I was just diagnosed with ankylosing spondylitis, and eventually want to have a family. What do I need to know about pregnancy with this condition?

Ankylosing spondylitis — a type of arthritis that affects the spine — doesn't appear to affect your ability to get pregnant. Although there seems to be a higher risk of delivering a baby that's premature or with a low birth weight, many women with ankylosing spondylitis also appear to be able to safely deliver a healthy baby.

More research is needed to show how pregnancy affects a woman's ankylosing spondylitis symptoms. Some studies have found improvement in pain and spine stiffness during pregnancy. Other research suggests that pregnancy may not affect symptoms much. Symptoms may worsen near the end of pregnancy, likely because of the additional weight and stress on the body.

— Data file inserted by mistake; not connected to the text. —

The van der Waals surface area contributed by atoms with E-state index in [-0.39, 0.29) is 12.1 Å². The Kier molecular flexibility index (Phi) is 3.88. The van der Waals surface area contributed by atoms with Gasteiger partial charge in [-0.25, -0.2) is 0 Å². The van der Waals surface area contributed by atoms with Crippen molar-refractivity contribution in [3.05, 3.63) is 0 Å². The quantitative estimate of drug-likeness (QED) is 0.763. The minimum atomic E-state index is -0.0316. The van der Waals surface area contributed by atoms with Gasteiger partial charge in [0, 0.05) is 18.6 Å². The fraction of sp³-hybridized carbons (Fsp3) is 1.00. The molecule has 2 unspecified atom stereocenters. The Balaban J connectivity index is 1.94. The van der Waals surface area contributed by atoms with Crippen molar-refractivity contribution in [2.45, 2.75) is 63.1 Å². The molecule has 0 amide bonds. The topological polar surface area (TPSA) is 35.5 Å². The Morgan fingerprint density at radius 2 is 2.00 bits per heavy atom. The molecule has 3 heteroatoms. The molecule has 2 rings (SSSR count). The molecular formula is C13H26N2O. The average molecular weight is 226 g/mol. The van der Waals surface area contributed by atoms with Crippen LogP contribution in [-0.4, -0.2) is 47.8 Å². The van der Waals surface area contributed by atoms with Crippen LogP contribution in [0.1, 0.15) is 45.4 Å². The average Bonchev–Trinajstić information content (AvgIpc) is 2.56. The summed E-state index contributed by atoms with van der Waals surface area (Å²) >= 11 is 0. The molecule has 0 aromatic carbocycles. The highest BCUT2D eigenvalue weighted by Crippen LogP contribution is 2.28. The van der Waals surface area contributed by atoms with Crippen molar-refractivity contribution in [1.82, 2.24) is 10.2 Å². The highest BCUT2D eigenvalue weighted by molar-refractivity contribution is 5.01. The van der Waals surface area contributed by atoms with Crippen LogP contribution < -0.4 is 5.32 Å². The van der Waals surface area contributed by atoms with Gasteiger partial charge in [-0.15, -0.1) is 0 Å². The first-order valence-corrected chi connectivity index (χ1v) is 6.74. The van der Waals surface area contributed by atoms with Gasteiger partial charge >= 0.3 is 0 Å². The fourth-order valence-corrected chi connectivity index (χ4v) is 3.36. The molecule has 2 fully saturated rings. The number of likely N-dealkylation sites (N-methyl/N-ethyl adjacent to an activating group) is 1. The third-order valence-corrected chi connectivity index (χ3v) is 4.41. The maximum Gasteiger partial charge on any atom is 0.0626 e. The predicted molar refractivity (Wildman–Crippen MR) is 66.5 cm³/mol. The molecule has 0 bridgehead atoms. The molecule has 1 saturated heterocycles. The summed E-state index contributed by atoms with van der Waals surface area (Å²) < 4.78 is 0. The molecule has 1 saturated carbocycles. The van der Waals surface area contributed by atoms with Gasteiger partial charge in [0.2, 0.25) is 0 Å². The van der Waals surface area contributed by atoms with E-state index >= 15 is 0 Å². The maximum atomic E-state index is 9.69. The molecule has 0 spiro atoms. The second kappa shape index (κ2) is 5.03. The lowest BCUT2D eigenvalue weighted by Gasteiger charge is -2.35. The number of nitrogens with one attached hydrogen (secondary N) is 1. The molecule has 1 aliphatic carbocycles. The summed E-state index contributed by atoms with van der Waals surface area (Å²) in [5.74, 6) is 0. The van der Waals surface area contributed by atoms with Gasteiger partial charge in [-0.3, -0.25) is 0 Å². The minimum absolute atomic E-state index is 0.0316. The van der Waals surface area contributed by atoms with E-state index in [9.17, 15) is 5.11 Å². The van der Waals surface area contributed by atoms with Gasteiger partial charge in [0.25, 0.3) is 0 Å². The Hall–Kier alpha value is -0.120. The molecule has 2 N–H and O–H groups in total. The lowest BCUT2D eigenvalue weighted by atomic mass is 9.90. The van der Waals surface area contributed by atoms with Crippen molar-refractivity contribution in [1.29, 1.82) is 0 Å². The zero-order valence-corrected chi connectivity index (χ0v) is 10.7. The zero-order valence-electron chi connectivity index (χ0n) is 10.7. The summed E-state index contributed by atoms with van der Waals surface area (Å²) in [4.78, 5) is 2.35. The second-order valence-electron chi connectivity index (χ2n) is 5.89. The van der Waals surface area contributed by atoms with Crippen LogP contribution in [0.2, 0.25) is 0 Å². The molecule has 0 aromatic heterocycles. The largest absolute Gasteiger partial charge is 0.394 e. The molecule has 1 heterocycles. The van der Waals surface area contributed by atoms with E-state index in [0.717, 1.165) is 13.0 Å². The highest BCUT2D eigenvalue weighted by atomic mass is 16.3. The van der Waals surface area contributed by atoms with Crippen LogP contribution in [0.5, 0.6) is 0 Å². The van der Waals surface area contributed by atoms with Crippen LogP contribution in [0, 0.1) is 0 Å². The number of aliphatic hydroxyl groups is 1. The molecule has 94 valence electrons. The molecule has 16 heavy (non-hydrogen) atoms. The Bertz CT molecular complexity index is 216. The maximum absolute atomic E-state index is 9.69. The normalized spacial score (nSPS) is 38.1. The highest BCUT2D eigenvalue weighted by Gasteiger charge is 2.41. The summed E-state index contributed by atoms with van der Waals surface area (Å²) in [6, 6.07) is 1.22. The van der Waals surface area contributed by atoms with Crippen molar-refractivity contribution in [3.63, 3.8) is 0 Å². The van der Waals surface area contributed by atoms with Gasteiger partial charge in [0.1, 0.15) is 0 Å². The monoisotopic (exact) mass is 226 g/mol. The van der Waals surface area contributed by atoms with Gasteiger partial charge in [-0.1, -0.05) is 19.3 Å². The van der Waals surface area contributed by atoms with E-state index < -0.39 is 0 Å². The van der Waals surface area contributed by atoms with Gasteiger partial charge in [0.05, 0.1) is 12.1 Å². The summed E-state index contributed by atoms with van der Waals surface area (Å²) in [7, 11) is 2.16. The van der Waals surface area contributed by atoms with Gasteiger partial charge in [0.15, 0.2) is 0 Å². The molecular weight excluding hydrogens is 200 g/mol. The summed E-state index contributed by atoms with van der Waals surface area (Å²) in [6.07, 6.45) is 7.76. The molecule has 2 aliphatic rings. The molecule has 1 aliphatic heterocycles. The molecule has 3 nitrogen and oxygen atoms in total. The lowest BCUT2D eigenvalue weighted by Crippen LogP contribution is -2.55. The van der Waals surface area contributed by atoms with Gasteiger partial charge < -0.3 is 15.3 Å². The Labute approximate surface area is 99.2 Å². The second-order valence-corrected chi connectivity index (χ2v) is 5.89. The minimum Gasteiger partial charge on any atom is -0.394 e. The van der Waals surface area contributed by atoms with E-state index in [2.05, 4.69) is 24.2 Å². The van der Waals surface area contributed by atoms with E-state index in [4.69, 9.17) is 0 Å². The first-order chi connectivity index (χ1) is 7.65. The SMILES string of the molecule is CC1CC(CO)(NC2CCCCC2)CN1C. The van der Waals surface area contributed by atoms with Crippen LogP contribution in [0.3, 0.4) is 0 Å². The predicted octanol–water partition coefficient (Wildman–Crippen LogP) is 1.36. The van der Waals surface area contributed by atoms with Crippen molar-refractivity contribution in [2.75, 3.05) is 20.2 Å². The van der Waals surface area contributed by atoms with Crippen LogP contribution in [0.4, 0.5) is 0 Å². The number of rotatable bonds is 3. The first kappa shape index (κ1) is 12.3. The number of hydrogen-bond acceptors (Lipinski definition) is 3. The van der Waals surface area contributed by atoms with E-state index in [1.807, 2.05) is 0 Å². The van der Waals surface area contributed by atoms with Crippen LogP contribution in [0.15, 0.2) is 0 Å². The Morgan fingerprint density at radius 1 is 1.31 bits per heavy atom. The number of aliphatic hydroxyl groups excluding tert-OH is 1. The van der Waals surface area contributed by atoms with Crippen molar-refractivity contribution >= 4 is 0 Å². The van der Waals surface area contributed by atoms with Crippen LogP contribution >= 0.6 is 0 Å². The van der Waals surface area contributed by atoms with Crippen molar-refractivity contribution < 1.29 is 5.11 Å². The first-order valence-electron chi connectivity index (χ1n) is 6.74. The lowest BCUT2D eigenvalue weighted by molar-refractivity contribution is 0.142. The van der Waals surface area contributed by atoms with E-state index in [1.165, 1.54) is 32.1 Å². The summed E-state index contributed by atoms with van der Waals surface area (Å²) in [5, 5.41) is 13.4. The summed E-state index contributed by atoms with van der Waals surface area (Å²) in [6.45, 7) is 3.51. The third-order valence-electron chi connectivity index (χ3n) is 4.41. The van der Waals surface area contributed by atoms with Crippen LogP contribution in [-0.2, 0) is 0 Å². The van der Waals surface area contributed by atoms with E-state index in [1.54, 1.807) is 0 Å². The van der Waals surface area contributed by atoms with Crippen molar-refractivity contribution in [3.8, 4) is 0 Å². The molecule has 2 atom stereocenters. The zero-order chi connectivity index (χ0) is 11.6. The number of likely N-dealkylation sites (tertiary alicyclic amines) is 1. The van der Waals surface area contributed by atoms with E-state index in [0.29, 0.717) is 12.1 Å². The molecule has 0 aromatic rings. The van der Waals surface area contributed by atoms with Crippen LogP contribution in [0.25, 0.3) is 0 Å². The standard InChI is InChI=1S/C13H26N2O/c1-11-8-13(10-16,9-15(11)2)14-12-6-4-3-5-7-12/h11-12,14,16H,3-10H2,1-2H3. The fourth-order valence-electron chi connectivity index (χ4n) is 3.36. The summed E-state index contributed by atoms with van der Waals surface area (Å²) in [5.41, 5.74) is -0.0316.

It's not uncommon to experience a flare-up of symptoms after giving birth. As you manage any discomfort, you may find it helpful to have a support system in place to help you care for the baby after delivery.

Some medications you take to manage your ankylosing spondylitis — such as nonsteroidal anti-inflammatory drugs (NSAIDs) — may not be safe to use during pregnancy. Others, such as some biologic medications, may be safe, and you may decide it's better to keep taking them for all or part of your pregnancy to control your symptoms.

If you have ankylosing spondylitis and know you want to have children, it's best to talk with your rheumatologist well before you start trying to get pregnant. This will help ensure you have time to address your questions and concerns and adjust your treatments, if necessary. You may consider asking your pregnancy health care provider to refer you to a specialist with expertise in caring for pregnant women with ankylosing spondylitis.

June 04, 2019 See more Expert Answers